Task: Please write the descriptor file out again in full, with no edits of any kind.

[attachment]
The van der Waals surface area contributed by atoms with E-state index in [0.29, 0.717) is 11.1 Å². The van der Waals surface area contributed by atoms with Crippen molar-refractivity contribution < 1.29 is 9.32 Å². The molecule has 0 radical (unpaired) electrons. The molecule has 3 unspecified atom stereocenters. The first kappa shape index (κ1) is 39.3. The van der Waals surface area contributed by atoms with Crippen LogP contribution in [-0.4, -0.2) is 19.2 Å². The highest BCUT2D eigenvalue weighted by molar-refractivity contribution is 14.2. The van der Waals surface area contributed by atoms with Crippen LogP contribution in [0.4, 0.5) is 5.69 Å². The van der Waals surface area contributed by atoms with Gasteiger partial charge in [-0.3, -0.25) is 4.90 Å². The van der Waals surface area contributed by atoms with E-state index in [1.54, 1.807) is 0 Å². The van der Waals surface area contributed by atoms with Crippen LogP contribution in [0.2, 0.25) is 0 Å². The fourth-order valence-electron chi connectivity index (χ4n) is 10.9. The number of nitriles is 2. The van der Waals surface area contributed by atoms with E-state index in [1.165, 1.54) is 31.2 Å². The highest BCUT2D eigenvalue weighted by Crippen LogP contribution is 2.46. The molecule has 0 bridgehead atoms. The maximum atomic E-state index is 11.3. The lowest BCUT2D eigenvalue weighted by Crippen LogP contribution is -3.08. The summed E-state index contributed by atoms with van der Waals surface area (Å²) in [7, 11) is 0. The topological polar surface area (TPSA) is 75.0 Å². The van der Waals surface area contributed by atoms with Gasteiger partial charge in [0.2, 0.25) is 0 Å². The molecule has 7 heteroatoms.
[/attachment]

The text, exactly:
The van der Waals surface area contributed by atoms with E-state index in [0.29, 0.717) is 11.1 Å². The van der Waals surface area contributed by atoms with Crippen molar-refractivity contribution < 1.29 is 9.32 Å². The molecule has 0 radical (unpaired) electrons. The molecule has 3 unspecified atom stereocenters. The first kappa shape index (κ1) is 39.3. The van der Waals surface area contributed by atoms with Crippen LogP contribution in [-0.4, -0.2) is 19.2 Å². The highest BCUT2D eigenvalue weighted by molar-refractivity contribution is 14.2. The van der Waals surface area contributed by atoms with Crippen LogP contribution in [0.4, 0.5) is 5.69 Å². The van der Waals surface area contributed by atoms with Gasteiger partial charge in [-0.3, -0.25) is 4.90 Å². The van der Waals surface area contributed by atoms with E-state index in [1.54, 1.807) is 0 Å². The van der Waals surface area contributed by atoms with Crippen LogP contribution in [0.2, 0.25) is 0 Å². The fourth-order valence-electron chi connectivity index (χ4n) is 10.9. The number of nitriles is 2. The van der Waals surface area contributed by atoms with E-state index in [1.165, 1.54) is 31.2 Å². The highest BCUT2D eigenvalue weighted by Crippen LogP contribution is 2.46. The molecule has 0 bridgehead atoms. The maximum atomic E-state index is 11.3. The lowest BCUT2D eigenvalue weighted by Crippen LogP contribution is -3.08. The summed E-state index contributed by atoms with van der Waals surface area (Å²) in [7, 11) is 0. The topological polar surface area (TPSA) is 75.0 Å². The van der Waals surface area contributed by atoms with Gasteiger partial charge in [0.2, 0.25) is 0 Å². The molecule has 7 heteroatoms.